Many Canadians are increasingly annoyed at being blocked from viewing foreign commercials (which are really becoming content, at least when it comes to the Super Bowl), and while they can seek those out on YouTube or other sites, that’s different from seeing them on TV in real time (and reacting to them on social media in real time) as viewers in the United States do. That’s what’s led to the complaints to the CRTC about this, and while Bell constantly tries to say those are small numbers, that’s really not accurate (as this post from Steve Faguy on this and other myths around the simsub decision shows); the numbers of formal complaints may be small overall, but they’re a huge percentage of what people complain to the CRTC about (20 per cent of 458 formal complaints in 2013), and surveys and public forum comments have shown this extends beyond the formal complaints.
This is not a decision no one was asking for. It’s a decision that many were asking for, and the debate now is just if the CRTC’s view of the public interest trumps Bell’s right to make money, and if the old simsub system is worth upholding because of broadcasters’ stakes in it continuing. Interestingly enough, the Super Bowl version of this (which is the only actual simsub debate right now; people have made slippery slope arguments about if this extended to more programming, but the current CRTC decision is Super Bowl-specific) could all sort itself out in the next NFL contract cycle; the problem at the moment is that Bell has paid for Canadian NFL rights based at least partly on Super Bowl exclusivity, which they’ve now lost thanks to this decision.
If those rights are negotiated in a world where simsub isn’t allowed for the Super Bowl, whichever Canadian broadcaster lands them is going to price that (and the resulting ratings decline) in. This is why the NFL and some U.S. politicians are against this; they don’t want an American company making less from TV rights thanks to a Canadian broadcast commission decision. But for now, and unless the Canadian courts or Canadian government step in, it’s a problem for Bell, and it’s not unreasonable for them to cite the expected losses here as a factor in layoffs.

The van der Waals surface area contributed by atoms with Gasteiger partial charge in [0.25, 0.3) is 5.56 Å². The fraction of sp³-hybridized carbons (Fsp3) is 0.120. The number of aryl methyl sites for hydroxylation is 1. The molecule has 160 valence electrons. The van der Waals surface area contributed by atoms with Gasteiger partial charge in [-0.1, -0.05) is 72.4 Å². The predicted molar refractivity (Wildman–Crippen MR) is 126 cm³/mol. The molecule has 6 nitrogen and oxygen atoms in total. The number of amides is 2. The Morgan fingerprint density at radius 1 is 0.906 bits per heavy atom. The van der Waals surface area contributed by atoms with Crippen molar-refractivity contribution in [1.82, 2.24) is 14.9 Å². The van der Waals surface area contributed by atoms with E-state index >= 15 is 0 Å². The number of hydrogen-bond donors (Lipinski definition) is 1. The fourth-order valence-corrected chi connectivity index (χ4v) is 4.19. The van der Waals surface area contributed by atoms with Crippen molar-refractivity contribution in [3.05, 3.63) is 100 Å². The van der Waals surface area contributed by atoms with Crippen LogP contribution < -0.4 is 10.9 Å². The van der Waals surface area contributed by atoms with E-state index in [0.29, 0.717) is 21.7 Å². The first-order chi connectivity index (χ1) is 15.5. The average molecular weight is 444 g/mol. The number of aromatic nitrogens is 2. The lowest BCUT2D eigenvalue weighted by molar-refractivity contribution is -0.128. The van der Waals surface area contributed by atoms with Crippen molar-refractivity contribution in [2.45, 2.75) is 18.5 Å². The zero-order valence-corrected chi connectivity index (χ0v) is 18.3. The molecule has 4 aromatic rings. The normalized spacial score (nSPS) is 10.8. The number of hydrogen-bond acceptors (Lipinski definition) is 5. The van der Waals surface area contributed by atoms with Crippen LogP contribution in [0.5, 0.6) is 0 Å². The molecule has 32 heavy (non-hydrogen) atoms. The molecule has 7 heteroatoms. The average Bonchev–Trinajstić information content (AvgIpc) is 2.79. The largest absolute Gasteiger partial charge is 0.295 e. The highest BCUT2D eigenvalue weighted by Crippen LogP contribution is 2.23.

However, it should be noted that Bell layoffs were probably going to happen regardless of the simsub decision. It’s a brutal time in the Canadian media landscape as well as the American one, and companies like Bell are being hit hard on several fronts. So are other companies, and that’s having an impact on local coverage; in Vancouver alone in the last few days, for example, Bell-owned TSN 1040 cut two top reporters, hosts and commentators (Scott Rintoul and Peter Schaad), and Postmedia-owned The Province had sports editor Jonathan MacDonald, Whitecaps’ reporter Marc Weber and high school and university sports reporter Howard Tsumura take voluntary buyouts. Bell’s big rival, Rogers Sportsnet, has also seen tons of cuts, including 200 job cuts last January and the demise of Sportsnet magazine and other properties in November.
Cuts are happening all over, and some of them probably would have been seen here even if the CRTC hadn’t made this decision. It’s certainly possible that this decision made those cuts bigger, and Bell isn’t wrong to mention it, especially in the limited way they did. Still, it’s far from the only factor leading to budget-slashing across Canadian media properties. Would a different CRTC decision have saved some of these Bell jobs? Perhaps. But the other factors at play here mean we likely would have seen some cuts even if simsub had continued unimpeded.